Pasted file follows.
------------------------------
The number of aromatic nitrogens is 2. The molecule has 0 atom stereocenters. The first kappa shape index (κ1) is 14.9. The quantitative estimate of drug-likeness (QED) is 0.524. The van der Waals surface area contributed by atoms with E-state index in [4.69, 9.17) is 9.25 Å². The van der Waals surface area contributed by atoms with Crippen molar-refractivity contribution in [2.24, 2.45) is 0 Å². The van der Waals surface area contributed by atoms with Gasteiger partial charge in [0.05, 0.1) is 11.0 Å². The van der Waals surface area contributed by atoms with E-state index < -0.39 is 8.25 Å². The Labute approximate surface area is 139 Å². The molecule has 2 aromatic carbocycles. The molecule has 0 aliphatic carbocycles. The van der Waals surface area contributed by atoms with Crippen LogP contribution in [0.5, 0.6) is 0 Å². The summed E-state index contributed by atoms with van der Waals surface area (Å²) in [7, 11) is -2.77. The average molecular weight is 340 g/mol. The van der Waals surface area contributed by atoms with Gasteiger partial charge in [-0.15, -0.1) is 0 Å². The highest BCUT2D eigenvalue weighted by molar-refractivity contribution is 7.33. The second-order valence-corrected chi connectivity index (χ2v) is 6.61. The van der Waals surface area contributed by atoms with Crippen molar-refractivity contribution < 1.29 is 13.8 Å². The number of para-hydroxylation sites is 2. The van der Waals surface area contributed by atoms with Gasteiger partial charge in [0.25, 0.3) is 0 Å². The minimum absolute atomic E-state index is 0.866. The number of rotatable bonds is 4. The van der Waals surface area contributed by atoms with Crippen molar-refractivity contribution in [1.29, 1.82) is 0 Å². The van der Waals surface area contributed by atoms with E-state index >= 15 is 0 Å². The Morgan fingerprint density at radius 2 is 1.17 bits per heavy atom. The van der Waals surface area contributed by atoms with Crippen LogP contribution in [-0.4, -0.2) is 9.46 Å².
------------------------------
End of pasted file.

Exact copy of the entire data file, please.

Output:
The number of aromatic nitrogens is 2. The molecule has 0 atom stereocenters. The first kappa shape index (κ1) is 14.9. The quantitative estimate of drug-likeness (QED) is 0.524. The van der Waals surface area contributed by atoms with E-state index in [4.69, 9.17) is 9.25 Å². The van der Waals surface area contributed by atoms with Crippen molar-refractivity contribution in [2.24, 2.45) is 0 Å². The van der Waals surface area contributed by atoms with Gasteiger partial charge in [0.05, 0.1) is 11.0 Å². The van der Waals surface area contributed by atoms with E-state index < -0.39 is 8.25 Å². The Labute approximate surface area is 139 Å². The molecule has 2 aromatic carbocycles. The molecule has 0 aliphatic carbocycles. The van der Waals surface area contributed by atoms with Crippen LogP contribution in [0.5, 0.6) is 0 Å². The summed E-state index contributed by atoms with van der Waals surface area (Å²) in [7, 11) is -2.77. The average molecular weight is 340 g/mol. The van der Waals surface area contributed by atoms with Gasteiger partial charge in [-0.15, -0.1) is 0 Å². The highest BCUT2D eigenvalue weighted by molar-refractivity contribution is 7.33. The second-order valence-corrected chi connectivity index (χ2v) is 6.61. The van der Waals surface area contributed by atoms with Crippen molar-refractivity contribution < 1.29 is 13.8 Å². The number of para-hydroxylation sites is 2. The van der Waals surface area contributed by atoms with Gasteiger partial charge in [0.25, 0.3) is 0 Å². The minimum absolute atomic E-state index is 0.866. The number of rotatable bonds is 4. The van der Waals surface area contributed by atoms with Crippen molar-refractivity contribution in [1.29, 1.82) is 0 Å². The van der Waals surface area contributed by atoms with E-state index >= 15 is 0 Å². The Morgan fingerprint density at radius 2 is 1.17 bits per heavy atom. The van der Waals surface area contributed by atoms with Crippen LogP contribution in [-0.4, -0.2) is 9.46 Å².